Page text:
The Greenwich Concours d’Elegance is, perhaps, the Northeast’s finest annual gathering of automobiles. Spread across one weekend in June, the show features a carefully curated list of makes and models that defined the world’s automotive history. Last year, we attended in a Chevrolet Corvette Z51. This year, we obviously needed more. The CTS-V is an exercise in American exceptionalism and excess. There’s nothing else quite like it, which makes it all the more appealing. The numbers themselves are staggering; 640 horsepower and 630 lb-ft of torque. Zero to sixty arrives in less than 3.7 seconds with a top speed of 200 mph. Rare air, for a sedan.
The Cadillac CTS-V is a super sedan now in its third generation. Developed to combat the threat of higher-performanc German four-doors, it was designed to be the ultimate combination of luxury sedan and track machine. Armed with a supercharged 6.2L V8, 8-speed automatic transmission, Performance Traction Management, and third-generation Magnetic Ride Control, the CTS-V is capable of rapidly traversing public roads and setting blistering lap times. With carbon fiber components, Brembo high-performance brakes, and Michelin Pilot Super Sport tires, this Cadillac is seemingly only limited in capability by its driver’s skill – or bravery. And we were taking it to Connecticut to celebrate over 100 years of American automotive ingenuity.
Cadillac builds its V model off the solid bones of the Alpha platform, the foundation of both the ATS and CTS models. Additional reinforcements give the CTS-V an unwaveringly stiff chassis. Cadillac has widened the front and rear tracks, allowing for more grip and better control of body motion. From the front seats, the exposed carbon weave on the underside of hood is visible, offering the driver a hint of its lightweight carbon-fiber design. New for 2017, the Carbon Black Sport Package adds additional glossy carbon fiber elements to the front splitter, hood vent, rear diffuser, and taller rear spoiler. These aren’t just for show. The CTS-V needs to control its aerodynamic profile for maximum cooling and downforce. The very same package adds a black chrome grille and After Midnight lightweight, forged aluminum wheels for an even more sinister appearance.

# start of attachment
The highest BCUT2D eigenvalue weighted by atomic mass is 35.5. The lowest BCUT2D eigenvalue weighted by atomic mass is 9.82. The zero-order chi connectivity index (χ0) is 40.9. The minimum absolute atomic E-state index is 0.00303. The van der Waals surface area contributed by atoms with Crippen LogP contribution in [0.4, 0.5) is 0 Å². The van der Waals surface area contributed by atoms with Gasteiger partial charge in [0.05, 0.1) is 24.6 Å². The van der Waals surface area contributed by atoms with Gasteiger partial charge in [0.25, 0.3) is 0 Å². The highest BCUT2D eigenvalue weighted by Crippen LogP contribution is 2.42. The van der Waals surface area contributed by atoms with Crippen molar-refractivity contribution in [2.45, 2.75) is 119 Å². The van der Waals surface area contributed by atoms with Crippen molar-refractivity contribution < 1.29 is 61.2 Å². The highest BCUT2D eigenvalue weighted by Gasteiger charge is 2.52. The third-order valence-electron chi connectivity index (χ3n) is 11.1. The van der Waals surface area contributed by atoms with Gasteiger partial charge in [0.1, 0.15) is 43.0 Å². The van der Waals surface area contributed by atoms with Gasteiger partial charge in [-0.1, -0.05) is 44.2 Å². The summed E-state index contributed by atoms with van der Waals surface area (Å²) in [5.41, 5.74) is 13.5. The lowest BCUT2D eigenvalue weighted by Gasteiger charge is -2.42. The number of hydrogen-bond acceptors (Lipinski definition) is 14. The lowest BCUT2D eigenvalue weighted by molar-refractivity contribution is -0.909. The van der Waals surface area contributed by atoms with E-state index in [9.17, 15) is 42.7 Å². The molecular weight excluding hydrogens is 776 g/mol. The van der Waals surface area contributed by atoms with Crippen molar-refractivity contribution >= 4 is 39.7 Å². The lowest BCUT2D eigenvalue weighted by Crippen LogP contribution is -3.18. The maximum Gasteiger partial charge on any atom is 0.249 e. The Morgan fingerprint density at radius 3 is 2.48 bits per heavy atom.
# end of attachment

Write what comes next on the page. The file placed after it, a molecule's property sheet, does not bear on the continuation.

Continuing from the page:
The route to Greenwich blended rural backroads, a long stretch of the Taconic State Parkway, and several sections of major interstate. The two-hour journey is as thorough a test as any automaker’s development track. There is no doubt about the CTS-V’s rigidity. Even on the worst section of highways, there wasn’t an ounce of flex from stem to stern. That gives the suspension engineers a solid platform to work with. Stiffer springs, stabilizer bars, revised bushings, and reinforced suspension mounts help control body motion. Cadillac’s Magnetic Ride Control constantly adjusts the damper settings. The newest iteration of the system is now 40% faster than before. At 60 mph, the optimal cruising speed on the Taconic State Parkway, the system can make adjustments for every inch the CTS-V travels. That makes for a very comfortable ride, until the driver opts to change the settings to Sport. As much as comfort was a factor in the design, all these enhancements are really developed for performance.